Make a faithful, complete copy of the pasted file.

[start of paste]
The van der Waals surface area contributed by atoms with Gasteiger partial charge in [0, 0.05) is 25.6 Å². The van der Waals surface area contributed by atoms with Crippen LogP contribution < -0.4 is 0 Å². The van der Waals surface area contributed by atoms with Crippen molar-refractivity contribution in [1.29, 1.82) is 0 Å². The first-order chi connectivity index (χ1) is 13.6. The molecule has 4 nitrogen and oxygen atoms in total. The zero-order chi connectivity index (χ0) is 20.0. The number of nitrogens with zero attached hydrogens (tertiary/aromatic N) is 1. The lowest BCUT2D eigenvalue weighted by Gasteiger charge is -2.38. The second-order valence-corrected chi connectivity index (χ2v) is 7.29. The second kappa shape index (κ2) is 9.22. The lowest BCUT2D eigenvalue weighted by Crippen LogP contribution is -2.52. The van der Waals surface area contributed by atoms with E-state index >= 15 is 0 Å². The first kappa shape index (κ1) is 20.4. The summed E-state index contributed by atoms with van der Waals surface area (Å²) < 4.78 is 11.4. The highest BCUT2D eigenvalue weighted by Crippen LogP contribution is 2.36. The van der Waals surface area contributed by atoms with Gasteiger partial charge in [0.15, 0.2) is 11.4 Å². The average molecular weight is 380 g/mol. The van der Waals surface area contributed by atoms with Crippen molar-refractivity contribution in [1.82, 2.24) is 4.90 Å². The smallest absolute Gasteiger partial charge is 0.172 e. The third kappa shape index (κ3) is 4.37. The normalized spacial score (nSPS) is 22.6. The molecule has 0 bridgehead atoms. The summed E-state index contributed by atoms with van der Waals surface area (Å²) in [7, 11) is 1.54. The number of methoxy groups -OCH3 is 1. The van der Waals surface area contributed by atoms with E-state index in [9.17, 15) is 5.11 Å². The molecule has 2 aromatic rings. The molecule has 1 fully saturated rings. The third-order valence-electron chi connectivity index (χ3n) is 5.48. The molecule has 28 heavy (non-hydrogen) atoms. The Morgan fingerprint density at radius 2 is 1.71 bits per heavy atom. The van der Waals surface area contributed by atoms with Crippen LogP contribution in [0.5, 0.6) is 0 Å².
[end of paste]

The van der Waals surface area contributed by atoms with Gasteiger partial charge in [0, 0.05) is 25.6 Å². The van der Waals surface area contributed by atoms with Crippen LogP contribution < -0.4 is 0 Å². The van der Waals surface area contributed by atoms with Crippen molar-refractivity contribution in [1.29, 1.82) is 0 Å². The first-order chi connectivity index (χ1) is 13.6. The molecule has 4 nitrogen and oxygen atoms in total. The zero-order chi connectivity index (χ0) is 20.0. The number of nitrogens with zero attached hydrogens (tertiary/aromatic N) is 1. The lowest BCUT2D eigenvalue weighted by Gasteiger charge is -2.38. The second-order valence-corrected chi connectivity index (χ2v) is 7.29. The second kappa shape index (κ2) is 9.22. The lowest BCUT2D eigenvalue weighted by Crippen LogP contribution is -2.52. The van der Waals surface area contributed by atoms with E-state index >= 15 is 0 Å². The first kappa shape index (κ1) is 20.4. The summed E-state index contributed by atoms with van der Waals surface area (Å²) < 4.78 is 11.4. The highest BCUT2D eigenvalue weighted by Crippen LogP contribution is 2.36. The van der Waals surface area contributed by atoms with Gasteiger partial charge in [0.15, 0.2) is 11.4 Å². The average molecular weight is 380 g/mol. The van der Waals surface area contributed by atoms with Crippen molar-refractivity contribution in [1.82, 2.24) is 4.90 Å². The smallest absolute Gasteiger partial charge is 0.172 e. The third kappa shape index (κ3) is 4.37. The normalized spacial score (nSPS) is 22.6. The molecule has 0 bridgehead atoms. The summed E-state index contributed by atoms with van der Waals surface area (Å²) in [7, 11) is 1.54. The number of methoxy groups -OCH3 is 1. The van der Waals surface area contributed by atoms with E-state index in [9.17, 15) is 5.11 Å². The molecule has 2 aromatic rings. The molecule has 1 fully saturated rings. The third-order valence-electron chi connectivity index (χ3n) is 5.48. The molecule has 28 heavy (non-hydrogen) atoms. The Morgan fingerprint density at radius 2 is 1.71 bits per heavy atom. The van der Waals surface area contributed by atoms with Crippen LogP contribution in [0.5, 0.6) is 0 Å².